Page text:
In recent years there has been a growing tendency to either display a certain timidity around language, or the complete opposite, that is, to utter words violent enough to inflict damage on others. But while the latter has the status of a social issue, the former is rarely discussed. What does it mean to be timid when it comes to words? To me it means having an extreme aversion to being mistaken, a desire to avoid failure, to flatter, to have a conscious desire to conceal.
The description for “KYOTO STEAM 2020” says it is an exhibition that “centers on” “collaborative works” by “businesses/research institutions etc” and “artists” and “art colleges etc.” In reality it also includes much that could not be described as “collaborative.” Hence the deliberate use of “centers on” so that no one points out that the organizers are mistaken (the etc. of “art colleges etc.” performs the same function). If you write “centers on” “collaborative works” it does hint that there are “works other than collaborations” herein, without having to state explicitly what they are. Walking around though, you find them quickly enough.
Interference by curiosity, inc. is a fun interactive piece in which video images resembling ripples on water magically appear to coincide with the motion of visitors walking across the floor. Meanwhile, TOU – Breathing Wall, “jointly developed” by Panasonic and a firm called Konel, was a fascinating work that reacts to wind, recreating it as shapes on a wall. It is however an “appliance” with plans already in the pipeline for rollout in architectural settings (it even has a dedicated website). These are new product presentations, firmly aimed at commercial applications. An exhibition that insists it is an “art competition” cannot (should not be able to) set such “aims” so obviously the phrase “product presentation” is taboo here. But if anything, the organizers of this exhibition are of a mind to take that direction in future, and are indulging in a little trickery for the time being by writing “centers on” “collaborative works,” with the aim at some stage of sneakily turning it into a venue for product presentations… or that’s what I imagine anyway, yet—and forgive me going on a bit here—the very being of the “artist” is obviously an alien other to “businesses/research institutions etc,” capable of behaving unpredictably, that you can never be certain has come along to present any products.
Cells and Glass by “Hayashi Yuuki X the Center for iPS Cell Research and Application, Kyoto University (CiRA)” is a narrative-based video work set in a not-too-distant future in which the use of iPS cells is widespread, however with its vital “windows” setting simply left hanging in its function as metaphor, ultimately the work does no more than hint nebulously at transience and hope. Doubtless the artist learned a lot in the production process, but one suspects the Center for iPS Cell Research and Application would not have got as much out of it; I doubt the not-too-distant future portrayed in the work would have had any impact on their research. We the audience too only get a series of romantic images. In short, Cells and Glass fails as a collaborative work. But to my mind, this doesn’t matter. Fiddling around with what in Japan are widely recognized images of “iPS cells” is a tough task. Working with this material, anybody would have failed, and it’s as if Hayashi’s “collaboration” was actually with the likes of failure and risk. Naturally it opposes head-on the notion of a “product presentation.” Hayashi’s stance on collaboration will likely embolden next year’s participants in the show. Yet of the works on display by a total of thirteen pairings, there were no other examples of the sort offered by “Hayashi Yuuki X the Center for iPS Cell Research and Application, Kyoto University (CiRA),” most of the works being merely tie-ups matching artists with partners that doubtless seemed a reasonable fit. Unable even to fail, serving as advertising for “businesses/research institutions etc” from beginning to end, they consistently deflated any anticipatory tension we the audience may have felt.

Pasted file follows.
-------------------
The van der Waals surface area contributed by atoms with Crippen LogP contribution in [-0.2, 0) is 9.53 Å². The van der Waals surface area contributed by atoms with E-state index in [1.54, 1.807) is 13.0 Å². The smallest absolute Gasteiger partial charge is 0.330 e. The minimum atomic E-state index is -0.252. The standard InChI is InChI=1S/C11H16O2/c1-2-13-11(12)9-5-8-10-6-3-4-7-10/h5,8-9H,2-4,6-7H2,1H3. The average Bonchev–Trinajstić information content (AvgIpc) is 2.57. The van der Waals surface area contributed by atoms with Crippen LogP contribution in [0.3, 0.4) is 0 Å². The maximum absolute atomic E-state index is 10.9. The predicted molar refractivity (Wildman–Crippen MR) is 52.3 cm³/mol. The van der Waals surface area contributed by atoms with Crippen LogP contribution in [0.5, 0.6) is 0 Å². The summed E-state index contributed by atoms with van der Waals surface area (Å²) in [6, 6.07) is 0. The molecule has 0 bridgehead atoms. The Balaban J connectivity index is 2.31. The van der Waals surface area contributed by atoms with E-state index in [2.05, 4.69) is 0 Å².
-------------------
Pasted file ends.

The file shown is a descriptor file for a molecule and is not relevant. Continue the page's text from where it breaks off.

Among all this, one auspicious “collaboration” in my view was Between the Membranes by “Mori Taizo X Taiyo Kogyo Corporation.” The “membrane” here refers to the materials for architectural applications developed by Taiyo Kogyo, and in this work, product destined for disposal was piled up to the ceiling like a trash heap of sorts, to the extent of pressing against the walls. The exterior view, which seems to show the sorry end of a “product,” is a messy, crumpled, patchy spectacle, and I can’t imagine any company wanting to see their own product employed in some pseudo-fly-tipping scenario like this, but the artist does not flinch from doing so. Taiyo Kogyo for its part appears to be getting a kick out of the artist’s concept; saying go ahead, do what you want with the stuff. The spectator can go right behind the “membrane,” and stroll in a timber forest that could be described as a piece of improvised architecture. Despite being assembled in seemingly random fashion, everywhere the wood achieves a sculptural effect that compels the spectator to stop and take a closer look. The artist’s playfulness (the daring that comes from having no fear of failure), and skill in utilizing whatever is on hand (not spending any cash) must have surprised, and influenced, his corporate partner. Perhaps they should invite him to sit on the board.
Novelist. Studied at Kyoto University of Art and Design.
*The “KYOTO STEAM 2020 International Art Competition: Start-up Exhibition” was held from October 31 through December 6, 2020, at Higashiyama Cube, Kyoto City KYOCERA Museum of Art.